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Turkey and the Kurds

Violent rumblings along the Kurdish fault line are giving Turkey’s Prime Minister Erdogan nothing but a headache and a bundle of bad options. The tenuous truce between Turkey and Iraqi Kurds – a vital one for Iraq’s stability – has been jeopardized this past month by two lethal attacks on Turkish policemen and soldiers. As the Economist puts it:

Matters came to a head when the PKK set off a landmine in the township of Cukurca near the Iraqi border, killing nine soldiers. Declaring that his patience had run out, Mr Erdogan ordered a wave of air strikes against PKK targets in northern Iraq. The army claims that at least 100 rebels have been killed since the operation started on August 17th. The PKK says it has lost only three men…

Syria and Iran have long used the PKK as leverage against Turkey…. America, which has backed Turkey in its battle against the PKK (it shares satellite intelligence on the rebels), is getting nervous. The fitful entente between the Turks and the Iraqi Kurds is crucial to America’s quest to keep Iraq stable. But Turkey insists its attacks will continue.

Erdogan is in a bind. PKK hardliners scoff at his attempts at social and political reform and have responded with violence. Erdogan can continue fighting the rebels, but fighting will continue to destabilize the region. The parts of Syria, Iraq and Iran closest to Turkey have large Kurdish minorities. Erdogan fears that if any part of this multinational Kurdish territory gained independence, Kurdish guerrillas in Turkey would get material support as well as publicity in international forums.

The Kurds (more numerous than the Palestinians and subjected to much crueler treatment across much of the region where they live during most of the last sixty years), are the largest Middle Eastern nationality that does not yet have a state.  Given that an independent Kurdistan would come only after a general regional war in which hundreds of thousands if not millions would die or be displaced, even many Kurds look for compromise solutions — wisely, in Via Meadia’s opinion.  Even so, the fragmentation of Kurdish leadership, the interest various governments have in using the Kurdish issue to make life difficult for others, and the natural tensions that have filled the last 200 years with repeated ethnic slaughters and violence across Europe and the Middle East all suggest that more conflict may lie ahead.

Turkey’s journey to the east remains as problematic as it is unavoidable.  Weak regimes in Syria, Lebanon and Iraq plus the ambitious instability of Iran and the unsettled state of the Caucasus drag Turkey into a world of risk but the stakes are too high for Turkey to stay out of the game.

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  • Anthony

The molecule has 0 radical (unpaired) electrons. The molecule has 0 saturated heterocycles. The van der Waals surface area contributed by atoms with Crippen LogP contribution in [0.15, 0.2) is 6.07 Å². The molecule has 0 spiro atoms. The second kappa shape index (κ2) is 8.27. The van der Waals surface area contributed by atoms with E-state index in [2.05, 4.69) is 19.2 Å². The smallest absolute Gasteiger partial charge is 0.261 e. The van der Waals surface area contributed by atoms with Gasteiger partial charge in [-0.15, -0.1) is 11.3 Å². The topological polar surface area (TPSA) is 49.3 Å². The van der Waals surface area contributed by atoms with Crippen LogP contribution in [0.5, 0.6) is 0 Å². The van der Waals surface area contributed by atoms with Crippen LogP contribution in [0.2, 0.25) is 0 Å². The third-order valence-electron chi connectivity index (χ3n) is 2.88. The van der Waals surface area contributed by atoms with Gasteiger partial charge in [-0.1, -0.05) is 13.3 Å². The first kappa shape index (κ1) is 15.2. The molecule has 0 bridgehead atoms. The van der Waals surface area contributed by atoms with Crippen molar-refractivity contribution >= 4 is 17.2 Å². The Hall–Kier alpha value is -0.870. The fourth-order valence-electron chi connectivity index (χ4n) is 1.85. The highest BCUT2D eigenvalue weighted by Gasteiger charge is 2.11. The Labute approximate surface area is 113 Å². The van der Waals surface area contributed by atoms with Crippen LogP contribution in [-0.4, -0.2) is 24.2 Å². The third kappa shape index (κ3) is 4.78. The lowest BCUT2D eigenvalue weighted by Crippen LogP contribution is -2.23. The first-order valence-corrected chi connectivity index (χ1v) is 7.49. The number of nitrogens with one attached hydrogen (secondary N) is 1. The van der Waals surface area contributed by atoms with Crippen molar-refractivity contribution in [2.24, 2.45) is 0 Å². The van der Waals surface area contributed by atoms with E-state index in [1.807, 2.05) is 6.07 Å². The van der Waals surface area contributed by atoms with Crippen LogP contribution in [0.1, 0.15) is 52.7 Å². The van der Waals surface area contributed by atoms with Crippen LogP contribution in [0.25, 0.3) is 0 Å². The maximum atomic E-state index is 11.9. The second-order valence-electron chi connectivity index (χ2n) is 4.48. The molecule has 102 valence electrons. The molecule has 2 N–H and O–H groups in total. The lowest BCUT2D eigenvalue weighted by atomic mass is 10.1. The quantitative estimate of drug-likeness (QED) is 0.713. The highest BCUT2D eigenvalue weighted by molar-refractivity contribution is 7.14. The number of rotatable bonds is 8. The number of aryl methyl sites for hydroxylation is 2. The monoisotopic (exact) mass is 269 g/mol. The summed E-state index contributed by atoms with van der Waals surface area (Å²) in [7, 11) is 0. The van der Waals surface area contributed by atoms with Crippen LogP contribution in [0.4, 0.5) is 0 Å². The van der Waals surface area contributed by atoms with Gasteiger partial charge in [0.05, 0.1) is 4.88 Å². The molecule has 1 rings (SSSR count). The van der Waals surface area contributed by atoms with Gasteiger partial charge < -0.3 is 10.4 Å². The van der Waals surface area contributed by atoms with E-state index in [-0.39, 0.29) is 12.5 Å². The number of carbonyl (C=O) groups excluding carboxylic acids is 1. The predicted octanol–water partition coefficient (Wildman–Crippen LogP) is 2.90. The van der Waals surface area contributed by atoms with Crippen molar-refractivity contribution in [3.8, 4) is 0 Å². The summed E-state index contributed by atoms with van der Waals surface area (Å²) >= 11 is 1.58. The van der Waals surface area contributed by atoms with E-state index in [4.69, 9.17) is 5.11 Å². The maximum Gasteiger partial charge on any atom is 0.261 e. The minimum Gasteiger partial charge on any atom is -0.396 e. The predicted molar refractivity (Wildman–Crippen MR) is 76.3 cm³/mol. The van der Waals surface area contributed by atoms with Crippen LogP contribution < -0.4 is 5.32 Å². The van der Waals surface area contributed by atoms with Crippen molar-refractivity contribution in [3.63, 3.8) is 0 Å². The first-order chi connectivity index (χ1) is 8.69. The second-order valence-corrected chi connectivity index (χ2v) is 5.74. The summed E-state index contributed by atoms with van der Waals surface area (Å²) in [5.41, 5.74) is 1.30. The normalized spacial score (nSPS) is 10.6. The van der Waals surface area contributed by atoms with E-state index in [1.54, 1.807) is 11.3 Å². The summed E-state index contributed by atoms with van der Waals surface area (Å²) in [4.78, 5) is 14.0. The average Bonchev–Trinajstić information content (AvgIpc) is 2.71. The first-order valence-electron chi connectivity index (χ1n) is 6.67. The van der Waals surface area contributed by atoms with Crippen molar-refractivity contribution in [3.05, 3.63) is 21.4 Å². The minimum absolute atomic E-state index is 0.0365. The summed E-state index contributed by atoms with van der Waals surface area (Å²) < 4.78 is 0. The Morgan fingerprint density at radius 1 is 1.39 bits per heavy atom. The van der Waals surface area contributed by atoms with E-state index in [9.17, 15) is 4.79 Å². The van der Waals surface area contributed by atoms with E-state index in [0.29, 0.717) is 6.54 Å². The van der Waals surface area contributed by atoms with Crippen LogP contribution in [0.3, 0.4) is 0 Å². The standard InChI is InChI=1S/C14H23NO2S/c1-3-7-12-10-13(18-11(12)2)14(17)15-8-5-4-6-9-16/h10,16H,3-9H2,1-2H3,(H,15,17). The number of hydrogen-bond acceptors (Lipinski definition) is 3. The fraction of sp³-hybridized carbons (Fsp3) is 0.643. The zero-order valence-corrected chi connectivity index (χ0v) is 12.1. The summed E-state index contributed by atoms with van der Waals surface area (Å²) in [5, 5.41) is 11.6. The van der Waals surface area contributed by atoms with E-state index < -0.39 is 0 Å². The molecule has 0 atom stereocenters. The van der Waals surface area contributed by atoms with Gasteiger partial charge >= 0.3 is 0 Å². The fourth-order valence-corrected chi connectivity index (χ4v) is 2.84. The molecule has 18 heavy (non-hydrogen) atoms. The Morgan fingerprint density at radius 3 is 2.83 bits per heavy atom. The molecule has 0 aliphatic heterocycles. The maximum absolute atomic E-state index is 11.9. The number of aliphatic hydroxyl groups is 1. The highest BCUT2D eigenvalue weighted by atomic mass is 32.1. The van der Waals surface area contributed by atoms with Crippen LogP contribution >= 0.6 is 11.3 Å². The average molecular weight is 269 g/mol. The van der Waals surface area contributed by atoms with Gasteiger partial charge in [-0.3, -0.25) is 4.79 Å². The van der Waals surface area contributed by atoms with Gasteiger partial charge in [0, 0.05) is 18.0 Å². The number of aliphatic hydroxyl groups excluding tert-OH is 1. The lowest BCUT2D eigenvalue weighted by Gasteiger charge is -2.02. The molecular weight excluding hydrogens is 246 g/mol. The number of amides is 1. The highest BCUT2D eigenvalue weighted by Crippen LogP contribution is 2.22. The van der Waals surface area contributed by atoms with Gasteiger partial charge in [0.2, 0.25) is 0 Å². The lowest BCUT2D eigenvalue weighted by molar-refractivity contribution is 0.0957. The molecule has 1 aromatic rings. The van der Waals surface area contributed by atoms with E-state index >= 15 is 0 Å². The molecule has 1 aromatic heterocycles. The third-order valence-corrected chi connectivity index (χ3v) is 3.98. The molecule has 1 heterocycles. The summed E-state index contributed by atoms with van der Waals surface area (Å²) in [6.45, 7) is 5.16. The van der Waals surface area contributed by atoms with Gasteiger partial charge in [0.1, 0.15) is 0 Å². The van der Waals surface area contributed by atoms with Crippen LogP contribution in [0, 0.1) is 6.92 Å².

Turkey as an important regional player contends with a border shared by Syria, Iran, and Irag plus history of tensions among parties. Thus, Turkey’s journey to east is perilous at best; such is price in 21st century geo-shifting power dynamics and assumption of regional prominence (geo-shifting dynamics appear to be spreading globally).

  • WigWag

    My question is this; why are the Albanian Kosovars entitled to their own nation after seceeding from Serbia while the Kurds of Diyarbakır and the rest of southeast Turkey are not entitled to seceed from Turkey and form their own nation?

    As bad as he was, Milosevic killed far fewer than the 30,000 Kurds killed by the Tukish regime over the past few decades. Come to think of it, Ratko Mladic and Radovan Karadzic killed far fewer Bosnian Muslims than Kurds who were killed by the Turks, and they’re in the Hague awaiting trial as war criminals.

    Two successive American Administrations are making an enormous strategic mistake in not supporting independence for Iraqi Kurds. What better way to put a scare into two enemies, the Syrians and the Iranians than supporting the aspiration of the Kurds in those nations to have a country of their own? What better way to send a message to the recalcitrant and increasingly anti-democratic regime in Ankara that the U.S. has other options, than by supporting independence for Iraq’s Kurds?

    Why is it that President Obama is so in love with the idea of a new nation for Middle Eastern Arabs (there are 22 already) while he is so hostile to the one Jewish nation and he completely opposes a nation for the Kurds?

    This is one of the few examples where American interests and the American sense of fair play overlap perfectly. We should be supporting independence for the Kurds.

  • Kris

    @WigWag! Unlike the former Yugoslavia and Israel, the matter of the Kurds is an intra- Religion of Peace issue!


  • Kris

    WigWag, I thought I’d let you know how solicitous Team Mead is about your feelings. My previous comment, which now starts with “WigWag!”, as if I were rudely shouting for your attention, was submitted by me as “Silly WigWag!” (In the style of “Trix are for kids”.) Given that I was agreeing with you and that I even appended a “/sarc” tag, I assumed it was obvious that my usage of “silly” was facetious, but it seems one can never be careful enough. So remember, even though you strongly disagree with some of the opinions on the blog, the Mead team nonetheless deeply cares about and for you.

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